Susan Ross is the author of a new novel for middle grade readers, Searching for Lottie. It’s a mystery based on her family’s past, but the main character is a contemporary 12-year-old girl, working on a family research project for school. Charlie’s curiosity and excitement come through for the reader, while at the same time shining a new light on the Holocaust. I was interested to find out how Susan Ross managed to weave such a satisfying novel from such a difficult history. Continue reading →
I’ve long been an admirer of Leslie Connor, an award-winning middle-grade author whose characters have always stayed with me after reading the last page of the book. Her latest, The Truth According to Mason Buttle, is no exception. It’s a finalist in the National Book Award for Young People’s Literature, and I think deserves to win. (I’m prejudiced because I loved it.) The results will be announced on Wednesday, November 14, and I’m keeping my fingers crossed. The character of Mason is unique in juvenile fiction, as far as I know, and yet he’s someone recognizable to all of us. Read on to find out more.
GC:You’ve written many middle-grade novels. For this one, which came first – the character, Mason Buttle, or the plot idea?
LC: My stories generally start with a situation—an element of nonfiction, such as a news report, or an event I have observed or read about. My imagination does a lot of work on that seed idea, bending it this way and that. If it’s a story-worthy idea, a character shows up—usually in my ear—and I go from there. In truth, that character has often already been kicking around the attic of my brain for quite a while. I’ve heard it said that character is plot. I have to agree; I never know either plot or character completely until I bring them together.
GC: You’ve captured Mason’s voice in an extraordinary and highly readable way. Do you know someone with these kind of learning difficulties, and characteristics (honesty, emotional synesthesia) or did Mason appear fully-formed from your imagination?
LC: Thank you! Mason is definitely a composite. I’ve always been able to pick out the kid in a classroom who is having a different experience from their peers. I know about some learning disabilities firsthand, but synesthesia was new to me. When I saw Mason Buttle in my mind’s eye, I knew what he was experiencing but I had to do some research to diagnose him.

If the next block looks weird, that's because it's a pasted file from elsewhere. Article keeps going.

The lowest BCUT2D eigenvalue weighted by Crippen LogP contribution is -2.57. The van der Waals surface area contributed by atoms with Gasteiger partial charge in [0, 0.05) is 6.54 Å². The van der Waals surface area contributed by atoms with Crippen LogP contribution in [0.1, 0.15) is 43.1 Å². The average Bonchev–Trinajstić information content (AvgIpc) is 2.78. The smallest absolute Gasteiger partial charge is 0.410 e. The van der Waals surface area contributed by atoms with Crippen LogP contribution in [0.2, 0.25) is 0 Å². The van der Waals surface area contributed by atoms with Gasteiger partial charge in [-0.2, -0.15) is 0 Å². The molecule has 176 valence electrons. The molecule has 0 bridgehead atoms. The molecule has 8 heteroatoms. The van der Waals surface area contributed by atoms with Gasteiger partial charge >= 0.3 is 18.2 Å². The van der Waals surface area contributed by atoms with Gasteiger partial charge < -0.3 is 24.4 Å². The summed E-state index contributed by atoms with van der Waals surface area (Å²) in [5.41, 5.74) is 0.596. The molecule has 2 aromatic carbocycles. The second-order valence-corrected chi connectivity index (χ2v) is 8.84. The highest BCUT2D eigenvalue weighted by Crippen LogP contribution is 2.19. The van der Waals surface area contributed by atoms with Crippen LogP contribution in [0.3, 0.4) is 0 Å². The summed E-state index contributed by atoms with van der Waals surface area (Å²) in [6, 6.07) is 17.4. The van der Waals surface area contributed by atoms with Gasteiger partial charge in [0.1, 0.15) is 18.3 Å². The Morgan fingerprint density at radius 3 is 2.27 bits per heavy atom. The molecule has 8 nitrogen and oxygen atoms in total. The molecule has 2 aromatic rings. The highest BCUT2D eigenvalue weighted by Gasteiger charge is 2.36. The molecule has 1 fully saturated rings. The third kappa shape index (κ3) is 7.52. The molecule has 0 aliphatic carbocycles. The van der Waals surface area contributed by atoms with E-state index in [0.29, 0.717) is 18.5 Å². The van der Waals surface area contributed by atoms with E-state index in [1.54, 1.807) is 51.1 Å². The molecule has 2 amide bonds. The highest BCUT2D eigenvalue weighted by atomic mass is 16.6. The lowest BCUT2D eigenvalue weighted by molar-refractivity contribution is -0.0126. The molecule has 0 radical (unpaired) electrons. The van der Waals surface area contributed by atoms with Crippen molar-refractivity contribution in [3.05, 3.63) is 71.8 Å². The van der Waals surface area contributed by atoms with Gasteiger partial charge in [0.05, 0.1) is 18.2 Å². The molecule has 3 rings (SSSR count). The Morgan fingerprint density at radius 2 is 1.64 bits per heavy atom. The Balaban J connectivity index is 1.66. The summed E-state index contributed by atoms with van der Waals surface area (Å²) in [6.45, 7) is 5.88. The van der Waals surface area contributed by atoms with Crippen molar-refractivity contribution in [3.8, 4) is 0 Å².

GC: How would you characterize the main themes of the book? What would you like young people to take away from it?
LC: This question is difficult for me to answer. I’m not thinking about themes when I’m writing. For me, the most prevalent character traits (always tied to theme, right?) that emerged here are: self-reliance and honesty. Takeaways from this read might include empathy, compassion, and an increased sense of self-worth.
GC:For writers interested in writing for middle-grade – what makes an MG book different from a chapter book, YA novel, or an adult novel, for that matter?
LC: Writers are creative beings and lines are blurred, when it comes to formats. For instance, we see novels in verse and graphic novels for both the YA and MG audiences. So what separates them? For me, the single most important determinant of genre lies in the level of self and social awareness of the main character—no matter the age, no matter the topic.
GC: Your last two books have had a boy as the main protagonist. Are you planning anything with a girl as the featured character?
LC: Yes! I was surprised to be writing from a young male point of view, but the characters came to me an authentic way, and so far, I haven’t heard that they don’t work! (I chalk that up to having grown up between two brothers and having raised two sons.) My latest book (under contract) features a female protagonist, and in fact, there are very few males in this new story.
I was surprised to find myself at a reading given by award-winning children’s book author Susan Hood, because she’s written more than 200 books for small children, and I don’t read many of those. But I heard about her debut novel for middle-grade children, written in verse, and suddenly felt I had to find out more. The book, Lifeboat 12, tells the story of a shipload of British children being evacuated to Canada in 1940, when their ship is torpedoed, leaving very few survivors.
I’m fascinated by World War II stories, and this one happens to be true. I wasn’t sure whether I wanted to read a book in verse, but I bought it and read it, gripped Continue reading →